|Número de publicación||US4551598 A|
|Tipo de publicación||Concesión|
|Número de solicitud||US 06/610,652|
|Fecha de publicación||5 Nov 1985|
|Fecha de presentación||16 May 1984|
|Fecha de prioridad||28 Sep 1983|
|Número de publicación||06610652, 610652, US 4551598 A, US 4551598A, US-A-4551598, US4551598 A, US4551598A|
|Inventores||Lawrence E. Hamilton, Renzo N. Rutili|
|Cesionario original||Stewart-Warner Corporation|
|Exportar cita||BiBTeX, EndNote, RefMan|
|Citas de patentes (11), Citada por (25), Clasificaciones (12), Eventos legales (7)|
|Enlaces externos: USPTO, Cesión de USPTO, Espacenet|
This application is a continuation in part of our U.S. patent application Ser. No. 536,637 filed Sept. 28, 1983, now U.S. Pat. No. 4,493,958, entitled Illuminated Membrane Switch, assigned to the assignee of the present invention.
Membrane switches, sometimes referred to as "touch contact switches" have achieved phenomenal success over the last decade due to their simplicity, reliability and very low cost. Generally, these switches include upper and lower flexible plastic films separated by an intermediate spacer film. The outwardly facing surface of the upper film, or a separate graphics film, bears a matrix of alpha-numeric or functional symbols representing the underlying switch matrix. The lower side of one film has a plurality of partly opaque complex conductor areas, one for each switch aligned with one of the indicia on the symbol matrix and also aligned with cooperating conductive areas on the other film. There have in the past been attempts to back light (light from an internal source positioned behind the switch) membrane switches but they have required specially designed conductive areas on the film to match the shape of each indicium on the individual switches to avoid shadowing or have required the use of transparent conductors. The specially designed opaque conductive areas have not performed satisfactorily, nor have switches with transparent conductors.
Moreover, since in these specially designed switches the conductive areas (which are opaque) are configured to have the shape of the transparent portion of the indicia or graphics displayed to the operator each conductive area is different, making the switch assembly extremely costly and even with such a costly switch assembly, shadow lines produced by the conductive areas still appear.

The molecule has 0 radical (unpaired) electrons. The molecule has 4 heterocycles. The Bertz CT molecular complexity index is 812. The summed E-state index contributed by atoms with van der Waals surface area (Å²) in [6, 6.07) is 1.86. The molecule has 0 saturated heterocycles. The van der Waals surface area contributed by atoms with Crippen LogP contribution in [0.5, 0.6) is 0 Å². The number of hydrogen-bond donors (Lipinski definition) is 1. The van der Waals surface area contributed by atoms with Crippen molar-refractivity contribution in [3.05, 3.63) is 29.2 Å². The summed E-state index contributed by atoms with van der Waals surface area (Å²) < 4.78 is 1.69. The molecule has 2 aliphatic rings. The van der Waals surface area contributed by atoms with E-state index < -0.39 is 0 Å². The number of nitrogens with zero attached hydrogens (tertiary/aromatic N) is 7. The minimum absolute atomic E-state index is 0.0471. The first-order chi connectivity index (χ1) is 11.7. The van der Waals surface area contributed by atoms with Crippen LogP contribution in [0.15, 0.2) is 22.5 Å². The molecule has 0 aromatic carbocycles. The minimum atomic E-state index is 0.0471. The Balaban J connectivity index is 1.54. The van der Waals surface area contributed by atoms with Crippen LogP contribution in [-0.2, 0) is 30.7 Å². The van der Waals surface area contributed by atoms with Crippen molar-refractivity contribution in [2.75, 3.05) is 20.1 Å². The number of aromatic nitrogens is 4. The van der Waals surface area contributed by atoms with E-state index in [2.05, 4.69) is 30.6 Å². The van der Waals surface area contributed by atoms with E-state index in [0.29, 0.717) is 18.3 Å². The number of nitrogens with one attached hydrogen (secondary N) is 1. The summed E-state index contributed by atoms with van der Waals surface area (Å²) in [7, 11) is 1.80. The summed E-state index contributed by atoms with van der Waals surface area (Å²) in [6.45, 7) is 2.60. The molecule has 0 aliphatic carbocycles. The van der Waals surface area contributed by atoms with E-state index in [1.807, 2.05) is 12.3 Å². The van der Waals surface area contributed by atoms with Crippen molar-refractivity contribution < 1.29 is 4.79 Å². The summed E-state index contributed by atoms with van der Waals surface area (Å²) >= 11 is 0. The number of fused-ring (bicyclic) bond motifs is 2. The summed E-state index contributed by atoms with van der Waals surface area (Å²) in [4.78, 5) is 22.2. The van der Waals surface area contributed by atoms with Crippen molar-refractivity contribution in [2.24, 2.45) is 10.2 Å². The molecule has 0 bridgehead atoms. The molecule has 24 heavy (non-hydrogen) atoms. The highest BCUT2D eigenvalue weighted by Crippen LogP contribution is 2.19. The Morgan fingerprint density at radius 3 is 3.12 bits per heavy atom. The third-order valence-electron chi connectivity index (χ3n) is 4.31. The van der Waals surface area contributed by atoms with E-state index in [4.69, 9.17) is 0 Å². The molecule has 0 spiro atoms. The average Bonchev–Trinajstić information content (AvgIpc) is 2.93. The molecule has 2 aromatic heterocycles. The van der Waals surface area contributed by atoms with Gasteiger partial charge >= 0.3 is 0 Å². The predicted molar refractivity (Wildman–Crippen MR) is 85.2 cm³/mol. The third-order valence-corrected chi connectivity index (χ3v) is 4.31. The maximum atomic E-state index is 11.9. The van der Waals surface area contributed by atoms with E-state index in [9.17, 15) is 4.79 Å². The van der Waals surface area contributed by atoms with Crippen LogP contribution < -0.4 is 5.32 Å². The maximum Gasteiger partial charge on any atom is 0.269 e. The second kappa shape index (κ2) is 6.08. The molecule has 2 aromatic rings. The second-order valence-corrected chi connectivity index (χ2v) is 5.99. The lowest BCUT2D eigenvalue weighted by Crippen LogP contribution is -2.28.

The membrane switches that have found commercial acceptance usually include a plurality of silk screened, printed or electro-deposited parallel conductive bars on the facing surfaces of the membrane films. The parallel bars on one film are perpendicularly related to the parallel bars on the other film and the films are spaced by a third spacer film having an aperture surrounding the aligned conductive areas on the films. One of the conductive areas has spaced input and output conductors and the other film has "short bars" so that upon touch depression of the short bar film switch the conductive bars on that film engage, and connect the input and output conductive bars on the other film, causing switch actuation. In one specific membrane switch that has been found reliable, the input and output conductor bars are arranged in circular configuration and several manufacturers presently make this specific type of membrane switch sub-assembly, including Sierra Corporation of Sylmar, Calif., Transparent Devices, Inc. of Westlake, Calif., and W. H. Brady Company of Milwaukee, Wis.
Membrane switches of this general type have achieved a considerable degree of success in office and business equipment such as calculators, copying machines and cash registers, and in a variety of other applications in which there is a readily available source of artificial ambient light. However, the membrane switch technology has not as yet achieved any significant degree of success in applications where a constant source of ambient light is not available, such as in outdoor and vehicular applications because it has not been possible thus far to adequately internally illuminate the switch indicia due to the shodow lines caused by the opaque conductors on the membrane films that block light.
It is the primary object of the present invention to provide an improved illuminated membrane switch.
In accordance with the present invention, an improved illuminated membrane switch assembly is provided that is illuminated from an interior light source without any complicated lighting techniques. Toward this end the present membrane switch includes first and second membrane films separated by an apertured spacer film with a plurality of aligned partly opaque conductive areas on each of the films defining a matrix of individual switches. These three films define a membrane switch sub-assembly that is mounted in an undercut on the forward surface of a clear transparent backplate. A grid plate having a plurality of rectangular apertures is mounted against the forward face of this switch sub-assembly and a plurality of switch actuating rectangular plastic buttons are mounted in the grid plate apertures for limited reciprocating movement and define the actuating elements for the aligned switches. A graphic overlay sheet is placed over the grid plate and the entire assembly is held together by a bezel that clamps the parts together against the forward face of a box-like metal case. The flexible graphic overlay has graphic indicia that may be alpha-numeric or functional symbols, one over each of the translucent buttons. The buttons are bonded to the rear surface of the graphic film and are movable a short distance upon finger contact with the selected graphic symbol to depress the short bars of the aligned film against the conductive area on the other film, closing the switch and providing an output signal.